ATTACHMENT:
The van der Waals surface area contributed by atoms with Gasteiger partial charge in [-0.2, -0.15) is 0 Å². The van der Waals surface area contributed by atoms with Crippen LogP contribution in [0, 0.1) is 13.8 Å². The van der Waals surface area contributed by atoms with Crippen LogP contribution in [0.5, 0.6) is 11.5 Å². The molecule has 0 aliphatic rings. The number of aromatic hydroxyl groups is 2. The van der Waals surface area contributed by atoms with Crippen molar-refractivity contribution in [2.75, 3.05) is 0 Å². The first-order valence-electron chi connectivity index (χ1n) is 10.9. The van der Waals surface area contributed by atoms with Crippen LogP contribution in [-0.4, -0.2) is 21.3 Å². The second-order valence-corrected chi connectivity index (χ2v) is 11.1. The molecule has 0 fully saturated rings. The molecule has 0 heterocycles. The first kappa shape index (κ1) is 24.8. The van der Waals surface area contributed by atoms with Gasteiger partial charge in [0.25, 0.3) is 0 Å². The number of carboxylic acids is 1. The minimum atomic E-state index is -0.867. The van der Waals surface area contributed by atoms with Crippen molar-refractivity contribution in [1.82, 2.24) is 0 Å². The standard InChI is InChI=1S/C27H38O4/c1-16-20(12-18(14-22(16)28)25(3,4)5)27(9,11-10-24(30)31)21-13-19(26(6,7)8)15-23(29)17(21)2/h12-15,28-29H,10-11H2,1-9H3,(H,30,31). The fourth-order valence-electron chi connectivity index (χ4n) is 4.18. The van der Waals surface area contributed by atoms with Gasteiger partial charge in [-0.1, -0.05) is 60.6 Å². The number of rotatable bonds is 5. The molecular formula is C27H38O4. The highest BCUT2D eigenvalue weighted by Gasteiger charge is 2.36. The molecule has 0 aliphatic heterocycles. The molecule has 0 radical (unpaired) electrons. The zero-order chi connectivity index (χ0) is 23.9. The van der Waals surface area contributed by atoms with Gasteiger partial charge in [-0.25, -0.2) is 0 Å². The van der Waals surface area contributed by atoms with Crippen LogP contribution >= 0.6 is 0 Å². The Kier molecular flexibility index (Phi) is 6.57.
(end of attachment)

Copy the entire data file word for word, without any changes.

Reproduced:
The van der Waals surface area contributed by atoms with Gasteiger partial charge in [-0.2, -0.15) is 0 Å². The van der Waals surface area contributed by atoms with Crippen LogP contribution in [0, 0.1) is 13.8 Å². The van der Waals surface area contributed by atoms with Crippen LogP contribution in [0.5, 0.6) is 11.5 Å². The molecule has 0 aliphatic rings. The number of aromatic hydroxyl groups is 2. The van der Waals surface area contributed by atoms with Crippen molar-refractivity contribution in [2.75, 3.05) is 0 Å². The first-order valence-electron chi connectivity index (χ1n) is 10.9. The van der Waals surface area contributed by atoms with Crippen LogP contribution in [-0.4, -0.2) is 21.3 Å². The second-order valence-corrected chi connectivity index (χ2v) is 11.1. The molecule has 0 fully saturated rings. The molecule has 0 heterocycles. The first kappa shape index (κ1) is 24.8. The van der Waals surface area contributed by atoms with Gasteiger partial charge in [0.25, 0.3) is 0 Å². The number of carboxylic acids is 1. The minimum atomic E-state index is -0.867. The van der Waals surface area contributed by atoms with Crippen molar-refractivity contribution in [1.82, 2.24) is 0 Å². The standard InChI is InChI=1S/C27H38O4/c1-16-20(12-18(14-22(16)28)25(3,4)5)27(9,11-10-24(30)31)21-13-19(26(6,7)8)15-23(29)17(21)2/h12-15,28-29H,10-11H2,1-9H3,(H,30,31). The fourth-order valence-electron chi connectivity index (χ4n) is 4.18. The van der Waals surface area contributed by atoms with Gasteiger partial charge in [-0.1, -0.05) is 60.6 Å². The number of rotatable bonds is 5. The molecular formula is C27H38O4. The highest BCUT2D eigenvalue weighted by Gasteiger charge is 2.36. The molecule has 0 aliphatic heterocycles. The molecule has 0 radical (unpaired) electrons. The zero-order chi connectivity index (χ0) is 23.9. The van der Waals surface area contributed by atoms with Gasteiger partial charge in [-0.25, -0.2) is 0 Å². The van der Waals surface area contributed by atoms with Crippen LogP contribution >= 0.6 is 0 Å². The Kier molecular flexibility index (Phi) is 6.57.